To paraphrase Tolstoy, all good bosses are more or less alike, but every terrible boss is terrible in his or her own way. Maybe you’re stuck with a chronic micromanager, or an overly aggressive bully, or someone who’s just way too into the idea of mandatory fun, or some miserable combination of any number of other things.
If you zoom out from their uniquely terrible quirks and habits, though, some patterns begin to emerge. In a new paper titled Stress, Well-Being, and the Dark Side of Leadership, a team of organizational psychologists reviewed existing literature on management styles in an attempt to create a taxonomy of less-than-stellar supervisors. The one they came up with turned out to be pretty simple: All bad bosses, they argued, fall into one of two categories. On the one hand, there are the dysfunctional bosses; on the other, there are the dark ones.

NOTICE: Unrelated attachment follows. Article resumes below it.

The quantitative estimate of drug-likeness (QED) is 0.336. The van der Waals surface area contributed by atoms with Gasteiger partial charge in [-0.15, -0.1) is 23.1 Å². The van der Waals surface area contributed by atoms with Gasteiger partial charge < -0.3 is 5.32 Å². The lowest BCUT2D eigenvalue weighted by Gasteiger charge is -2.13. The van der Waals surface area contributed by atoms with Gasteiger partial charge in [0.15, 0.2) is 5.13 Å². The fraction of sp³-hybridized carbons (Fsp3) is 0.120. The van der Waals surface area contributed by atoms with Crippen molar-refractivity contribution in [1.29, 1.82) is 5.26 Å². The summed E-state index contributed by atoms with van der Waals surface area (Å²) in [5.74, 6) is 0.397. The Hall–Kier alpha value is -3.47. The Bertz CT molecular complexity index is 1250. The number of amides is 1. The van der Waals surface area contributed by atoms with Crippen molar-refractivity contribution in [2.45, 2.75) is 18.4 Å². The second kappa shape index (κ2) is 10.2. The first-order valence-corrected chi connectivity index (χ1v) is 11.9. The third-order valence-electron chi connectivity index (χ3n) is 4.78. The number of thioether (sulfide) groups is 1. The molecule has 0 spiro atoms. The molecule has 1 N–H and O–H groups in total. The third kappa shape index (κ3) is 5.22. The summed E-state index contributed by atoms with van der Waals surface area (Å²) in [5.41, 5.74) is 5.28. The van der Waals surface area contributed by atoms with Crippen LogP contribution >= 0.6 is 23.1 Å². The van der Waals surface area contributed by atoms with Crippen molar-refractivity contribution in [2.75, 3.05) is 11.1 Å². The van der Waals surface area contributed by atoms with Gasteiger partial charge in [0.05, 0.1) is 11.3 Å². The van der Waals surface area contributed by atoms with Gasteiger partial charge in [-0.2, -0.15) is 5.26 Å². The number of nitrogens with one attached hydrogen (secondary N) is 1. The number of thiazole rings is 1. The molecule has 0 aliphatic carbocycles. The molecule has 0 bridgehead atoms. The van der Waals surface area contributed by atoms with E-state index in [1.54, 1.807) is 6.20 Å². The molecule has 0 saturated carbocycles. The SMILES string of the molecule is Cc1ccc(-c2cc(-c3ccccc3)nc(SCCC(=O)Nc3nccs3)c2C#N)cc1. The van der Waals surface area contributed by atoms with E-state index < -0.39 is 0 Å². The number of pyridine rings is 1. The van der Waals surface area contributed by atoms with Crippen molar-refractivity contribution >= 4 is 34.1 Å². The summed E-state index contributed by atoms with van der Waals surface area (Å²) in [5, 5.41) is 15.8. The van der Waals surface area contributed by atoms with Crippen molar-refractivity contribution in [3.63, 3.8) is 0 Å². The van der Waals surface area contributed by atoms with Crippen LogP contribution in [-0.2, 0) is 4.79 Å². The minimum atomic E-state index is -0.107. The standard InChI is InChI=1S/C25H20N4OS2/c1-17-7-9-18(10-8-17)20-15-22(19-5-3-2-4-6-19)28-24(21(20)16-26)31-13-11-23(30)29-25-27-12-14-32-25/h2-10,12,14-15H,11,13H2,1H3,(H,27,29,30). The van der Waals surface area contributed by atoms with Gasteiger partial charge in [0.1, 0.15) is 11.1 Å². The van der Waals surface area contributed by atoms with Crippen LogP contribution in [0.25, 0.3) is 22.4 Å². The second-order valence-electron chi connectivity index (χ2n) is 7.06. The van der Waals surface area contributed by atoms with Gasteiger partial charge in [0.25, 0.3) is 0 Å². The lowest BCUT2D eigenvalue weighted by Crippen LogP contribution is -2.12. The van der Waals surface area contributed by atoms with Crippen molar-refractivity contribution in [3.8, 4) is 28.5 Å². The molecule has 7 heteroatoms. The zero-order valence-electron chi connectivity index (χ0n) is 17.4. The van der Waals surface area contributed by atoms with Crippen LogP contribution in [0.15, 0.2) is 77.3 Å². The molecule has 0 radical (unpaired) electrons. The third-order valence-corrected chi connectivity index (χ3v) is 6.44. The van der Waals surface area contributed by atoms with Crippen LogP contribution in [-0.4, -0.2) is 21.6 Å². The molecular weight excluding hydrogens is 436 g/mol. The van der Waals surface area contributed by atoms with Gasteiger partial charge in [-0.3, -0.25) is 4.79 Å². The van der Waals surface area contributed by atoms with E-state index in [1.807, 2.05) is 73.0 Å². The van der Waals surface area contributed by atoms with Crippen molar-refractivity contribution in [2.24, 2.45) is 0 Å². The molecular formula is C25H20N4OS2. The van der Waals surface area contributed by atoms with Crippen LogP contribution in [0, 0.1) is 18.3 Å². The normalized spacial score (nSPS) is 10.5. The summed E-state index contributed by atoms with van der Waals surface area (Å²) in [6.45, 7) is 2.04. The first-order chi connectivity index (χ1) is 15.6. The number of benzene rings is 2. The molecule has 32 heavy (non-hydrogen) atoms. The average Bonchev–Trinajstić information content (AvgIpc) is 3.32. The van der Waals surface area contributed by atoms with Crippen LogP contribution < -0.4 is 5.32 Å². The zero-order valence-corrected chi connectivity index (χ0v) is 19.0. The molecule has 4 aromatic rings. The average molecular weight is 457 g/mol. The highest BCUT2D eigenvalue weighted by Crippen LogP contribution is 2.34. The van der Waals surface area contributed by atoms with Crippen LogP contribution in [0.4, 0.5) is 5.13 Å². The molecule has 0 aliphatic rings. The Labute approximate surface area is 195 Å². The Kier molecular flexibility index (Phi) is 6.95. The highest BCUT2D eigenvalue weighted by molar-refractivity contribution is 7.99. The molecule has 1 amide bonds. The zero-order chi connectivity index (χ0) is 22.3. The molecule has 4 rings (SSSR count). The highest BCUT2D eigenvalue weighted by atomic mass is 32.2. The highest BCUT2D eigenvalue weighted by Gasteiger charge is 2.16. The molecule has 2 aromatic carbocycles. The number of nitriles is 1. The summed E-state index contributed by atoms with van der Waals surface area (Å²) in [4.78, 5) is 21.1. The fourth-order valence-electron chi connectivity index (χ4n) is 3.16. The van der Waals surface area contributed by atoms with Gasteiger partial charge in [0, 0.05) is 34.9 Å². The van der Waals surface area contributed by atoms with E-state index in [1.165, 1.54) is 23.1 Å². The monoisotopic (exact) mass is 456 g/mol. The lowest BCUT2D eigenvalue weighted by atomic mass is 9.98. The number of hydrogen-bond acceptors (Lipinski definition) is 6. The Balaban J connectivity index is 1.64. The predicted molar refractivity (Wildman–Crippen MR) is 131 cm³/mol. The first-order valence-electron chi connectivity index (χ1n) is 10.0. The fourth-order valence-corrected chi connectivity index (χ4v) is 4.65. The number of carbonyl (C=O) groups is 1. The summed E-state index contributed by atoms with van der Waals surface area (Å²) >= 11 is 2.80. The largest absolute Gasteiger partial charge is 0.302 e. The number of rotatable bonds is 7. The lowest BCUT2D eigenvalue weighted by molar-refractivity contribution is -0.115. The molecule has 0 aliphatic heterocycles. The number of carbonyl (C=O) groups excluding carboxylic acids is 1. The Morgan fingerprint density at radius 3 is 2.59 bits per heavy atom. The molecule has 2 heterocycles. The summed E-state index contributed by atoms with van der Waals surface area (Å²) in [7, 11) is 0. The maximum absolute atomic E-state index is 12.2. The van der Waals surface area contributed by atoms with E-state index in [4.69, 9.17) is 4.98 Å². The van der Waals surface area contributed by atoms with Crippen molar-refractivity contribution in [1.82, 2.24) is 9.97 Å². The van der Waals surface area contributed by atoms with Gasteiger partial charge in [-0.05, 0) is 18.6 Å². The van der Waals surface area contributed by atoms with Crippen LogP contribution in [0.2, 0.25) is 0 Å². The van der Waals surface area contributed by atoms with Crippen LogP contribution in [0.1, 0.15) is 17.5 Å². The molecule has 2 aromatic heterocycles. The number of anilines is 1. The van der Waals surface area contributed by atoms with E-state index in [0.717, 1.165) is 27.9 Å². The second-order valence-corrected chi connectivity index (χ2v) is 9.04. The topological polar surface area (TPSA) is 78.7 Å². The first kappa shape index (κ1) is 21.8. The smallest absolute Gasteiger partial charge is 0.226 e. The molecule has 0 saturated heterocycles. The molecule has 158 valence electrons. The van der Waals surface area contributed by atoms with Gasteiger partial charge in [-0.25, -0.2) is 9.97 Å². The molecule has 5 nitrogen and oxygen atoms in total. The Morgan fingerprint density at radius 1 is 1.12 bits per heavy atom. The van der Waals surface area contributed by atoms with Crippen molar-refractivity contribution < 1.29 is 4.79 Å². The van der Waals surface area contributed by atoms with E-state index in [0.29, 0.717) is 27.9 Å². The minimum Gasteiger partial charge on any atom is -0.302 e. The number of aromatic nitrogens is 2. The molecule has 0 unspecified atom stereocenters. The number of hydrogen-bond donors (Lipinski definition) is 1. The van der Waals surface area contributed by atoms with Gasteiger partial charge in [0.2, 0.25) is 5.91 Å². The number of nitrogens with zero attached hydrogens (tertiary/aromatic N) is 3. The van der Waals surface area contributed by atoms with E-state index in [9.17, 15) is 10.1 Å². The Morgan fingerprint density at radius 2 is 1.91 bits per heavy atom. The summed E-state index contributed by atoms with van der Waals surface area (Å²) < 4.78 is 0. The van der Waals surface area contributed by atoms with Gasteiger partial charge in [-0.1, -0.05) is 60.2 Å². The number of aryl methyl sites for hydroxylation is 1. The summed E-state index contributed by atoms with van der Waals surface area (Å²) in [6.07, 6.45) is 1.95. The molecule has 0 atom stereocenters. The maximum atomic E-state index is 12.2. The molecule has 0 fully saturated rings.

Dysfunctional bosses, the authors explained, aren’t malicious — in fact, they can have their employees’ best interests at heart — but lack the competence to effectively do their jobs or manage their subordinates. Dark bosses, by contrast, are so called as a reference to the “dark triad” of personality traits: psychopathy, narcissism, and Machiavellianism. These are the ones “who enjoy the pain and suffering of others — they’re going to be mean, abusive, and harassing in daily life,” co-author Seth Spain, an assistant professor of organizational behavior at Binghamton University, said in a statement. They’re also the ones who feel more comfortable ditching morals to get ahead, whether that means knowingly taking credit for someone else’s work or throwing them under the bus.
Both of these labels, the authors noted, are spectrums rather than black-and-white designations. A boss can sometimes be annoyingly bumbling while still usually managing to get things done; similarly, someone can be kind of a jerk while still having something resembling a conscience. But knowing which way yours leans can better equip you to deal with their awfulness: “A person’s direct supervisor is a lens through which they view their work experience,” Spain said, and if you can’t have one that makes the office a pleasant place to be, at least you can develop your own coping strategies. Even if you’re one of those poor suckers whose boss gives out neither compliments nor pizza.